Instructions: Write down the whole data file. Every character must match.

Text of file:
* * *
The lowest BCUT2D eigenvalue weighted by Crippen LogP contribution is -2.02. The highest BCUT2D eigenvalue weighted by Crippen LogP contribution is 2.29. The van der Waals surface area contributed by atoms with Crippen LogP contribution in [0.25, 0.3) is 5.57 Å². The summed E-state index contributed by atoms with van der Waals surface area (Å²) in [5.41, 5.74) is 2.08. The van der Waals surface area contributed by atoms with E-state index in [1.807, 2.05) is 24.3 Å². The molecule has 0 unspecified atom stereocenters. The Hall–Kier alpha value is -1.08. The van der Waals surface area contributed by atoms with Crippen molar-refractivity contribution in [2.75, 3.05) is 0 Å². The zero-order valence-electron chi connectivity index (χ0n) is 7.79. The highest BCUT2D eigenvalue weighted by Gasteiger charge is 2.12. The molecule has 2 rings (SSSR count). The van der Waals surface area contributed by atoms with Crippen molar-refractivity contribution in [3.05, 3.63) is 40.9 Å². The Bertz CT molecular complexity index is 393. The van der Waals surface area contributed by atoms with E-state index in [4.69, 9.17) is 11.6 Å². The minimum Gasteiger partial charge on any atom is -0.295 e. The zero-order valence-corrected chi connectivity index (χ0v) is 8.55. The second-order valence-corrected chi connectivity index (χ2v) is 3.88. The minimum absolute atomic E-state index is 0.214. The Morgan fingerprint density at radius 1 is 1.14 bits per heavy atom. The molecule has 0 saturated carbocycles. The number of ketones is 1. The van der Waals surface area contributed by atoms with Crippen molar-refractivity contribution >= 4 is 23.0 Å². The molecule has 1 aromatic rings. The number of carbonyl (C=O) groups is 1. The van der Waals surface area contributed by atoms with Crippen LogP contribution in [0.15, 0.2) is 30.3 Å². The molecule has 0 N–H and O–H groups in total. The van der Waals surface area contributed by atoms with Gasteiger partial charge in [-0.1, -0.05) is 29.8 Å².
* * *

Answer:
The lowest BCUT2D eigenvalue weighted by Crippen LogP contribution is -2.02. The highest BCUT2D eigenvalue weighted by Crippen LogP contribution is 2.29. The van der Waals surface area contributed by atoms with Crippen LogP contribution in [0.25, 0.3) is 5.57 Å². The summed E-state index contributed by atoms with van der Waals surface area (Å²) in [5.41, 5.74) is 2.08. The van der Waals surface area contributed by atoms with E-state index in [1.807, 2.05) is 24.3 Å². The molecule has 0 unspecified atom stereocenters. The Hall–Kier alpha value is -1.08. The van der Waals surface area contributed by atoms with Crippen molar-refractivity contribution in [2.75, 3.05) is 0 Å². The zero-order valence-electron chi connectivity index (χ0n) is 7.79. The highest BCUT2D eigenvalue weighted by Gasteiger charge is 2.12. The molecule has 2 rings (SSSR count). The van der Waals surface area contributed by atoms with Crippen molar-refractivity contribution in [3.05, 3.63) is 40.9 Å². The Bertz CT molecular complexity index is 393. The van der Waals surface area contributed by atoms with E-state index in [4.69, 9.17) is 11.6 Å². The minimum Gasteiger partial charge on any atom is -0.295 e. The zero-order valence-corrected chi connectivity index (χ0v) is 8.55. The second-order valence-corrected chi connectivity index (χ2v) is 3.88. The minimum absolute atomic E-state index is 0.214. The Morgan fingerprint density at radius 1 is 1.14 bits per heavy atom. The molecule has 0 saturated carbocycles. The number of ketones is 1. The van der Waals surface area contributed by atoms with Crippen molar-refractivity contribution >= 4 is 23.0 Å². The molecule has 1 aromatic rings. The number of carbonyl (C=O) groups is 1. The van der Waals surface area contributed by atoms with Crippen LogP contribution in [0.15, 0.2) is 30.3 Å². The molecule has 0 N–H and O–H groups in total. The van der Waals surface area contributed by atoms with Gasteiger partial charge in [-0.1, -0.05) is 29.8 Å².